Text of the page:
Wednesday, January 28, 2009

President Obama Called to be Courageous

Powerful call for President Obama to be courageous from Dr. John Piper of Bethlehem Baptist Church in Minneapolis, MN.

Monday, January 26, 2009

Song with a Message of Truth

This was sent to me from Paula Dilbeck, a friend from Dalton, GA. This song has a great message about true worship.

Friday, January 23, 2009

From Fox News: "President Obama signed the executive order one day after the 36th anniversary of the landmark Roe v. Wade Supreme Court ruling that legalized abortion in all 50 states." Read the whole story here.

I was saddened tonight when I heard the news that President Obama signed an executive order that will force me and all tax-payers to pay for abortions world wide. He has kept his promise to kill the most vulnerable in our world and he's making me pay for it. Tony Perkins said this is an attack against the impoverished of the world.

Denny Burk commented on his blog: "At the debate last year at Rick Warren’s church (and elsewhere), Obama promised to support measures to reduce abortions. He’s been in office for four days, and his first action vis a vis abortion ensures that abortions will increase worldwide. What’s worse, he is making American taxpayers foot the bill for infanticide abroad. Any “pro-life” person who is still willing to defend this president as a friend of the pro-life cause is delusional."

Thursday, January 22, 2009

President Obama Immediate Attack on Family Values

From Tony Perkins of the Family Research Council

24 Hours -- A World of DifferenceAmericans watched on television as President Bush's jumbo jet soared out of sight yesterday--and with him, a long record of protecting the unborn. Although the Obama administration is a little over 24 hours old, the new President has already set to work undoing years of pro-life and pro-family policy.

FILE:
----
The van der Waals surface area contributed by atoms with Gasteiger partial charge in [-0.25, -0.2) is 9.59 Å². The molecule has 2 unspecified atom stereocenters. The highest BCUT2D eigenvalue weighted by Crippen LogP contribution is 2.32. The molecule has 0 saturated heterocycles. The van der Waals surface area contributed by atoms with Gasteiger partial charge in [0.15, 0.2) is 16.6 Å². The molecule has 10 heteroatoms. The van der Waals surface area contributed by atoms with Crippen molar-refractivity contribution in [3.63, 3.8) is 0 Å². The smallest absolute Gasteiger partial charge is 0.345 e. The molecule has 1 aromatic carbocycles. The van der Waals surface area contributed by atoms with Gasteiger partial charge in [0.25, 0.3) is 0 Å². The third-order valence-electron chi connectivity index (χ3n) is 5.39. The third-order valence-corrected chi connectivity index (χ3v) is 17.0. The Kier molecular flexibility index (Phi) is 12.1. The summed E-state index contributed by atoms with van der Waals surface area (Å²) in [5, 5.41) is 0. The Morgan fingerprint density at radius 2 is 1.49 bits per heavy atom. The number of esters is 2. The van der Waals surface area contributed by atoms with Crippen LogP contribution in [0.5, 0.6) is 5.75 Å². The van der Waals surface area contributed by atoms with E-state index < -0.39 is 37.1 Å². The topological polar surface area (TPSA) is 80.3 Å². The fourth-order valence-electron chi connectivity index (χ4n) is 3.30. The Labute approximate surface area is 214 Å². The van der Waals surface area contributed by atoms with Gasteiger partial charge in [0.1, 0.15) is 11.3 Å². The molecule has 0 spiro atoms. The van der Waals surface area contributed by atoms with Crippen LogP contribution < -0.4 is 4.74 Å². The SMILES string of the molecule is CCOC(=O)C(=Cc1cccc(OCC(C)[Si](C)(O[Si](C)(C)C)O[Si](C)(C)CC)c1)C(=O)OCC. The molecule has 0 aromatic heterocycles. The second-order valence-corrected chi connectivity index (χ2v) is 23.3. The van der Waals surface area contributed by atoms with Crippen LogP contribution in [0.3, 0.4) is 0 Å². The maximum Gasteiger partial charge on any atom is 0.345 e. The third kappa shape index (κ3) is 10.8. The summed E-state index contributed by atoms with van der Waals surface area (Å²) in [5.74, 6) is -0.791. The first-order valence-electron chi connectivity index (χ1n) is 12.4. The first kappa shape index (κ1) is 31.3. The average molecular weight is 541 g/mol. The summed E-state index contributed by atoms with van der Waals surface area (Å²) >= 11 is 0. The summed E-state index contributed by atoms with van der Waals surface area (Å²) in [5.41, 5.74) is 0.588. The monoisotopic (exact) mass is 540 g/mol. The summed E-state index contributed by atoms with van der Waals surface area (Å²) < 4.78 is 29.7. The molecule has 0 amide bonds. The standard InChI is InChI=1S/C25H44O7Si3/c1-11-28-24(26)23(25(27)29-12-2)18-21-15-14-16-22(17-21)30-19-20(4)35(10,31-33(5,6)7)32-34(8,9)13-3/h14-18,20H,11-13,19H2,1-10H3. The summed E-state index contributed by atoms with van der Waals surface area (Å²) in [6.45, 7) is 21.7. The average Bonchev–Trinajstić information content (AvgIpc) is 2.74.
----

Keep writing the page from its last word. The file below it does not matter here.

Minutes after Obama took the oath of office, the transfer of power was made complete on the White House website. The page, once home to a host of family values, now welcomes an extreme collection of anti-life, anti-woman, and anti-family agendas. Under the caption "civil rights," Obama pledges to fight for nationwide civil unions, repeal of the Defense of Marriage Act, homosexual adoption, the Employment Non-Discrimination Act, expanded "hate crimes," and over 1,100 costly same-sex benefits. He promises to repeal "Don't Ask, Don't Tell" as well as block a federal amendment to preserve marriage. In exchange for the support of groups like Planned Parenthood, the abortion business is also due for a rich payoff from the 44th president, including his support of abortion-on-demand, more funding for "family planning" programs, embryonic stem cell experiments, and tax-funded abortion.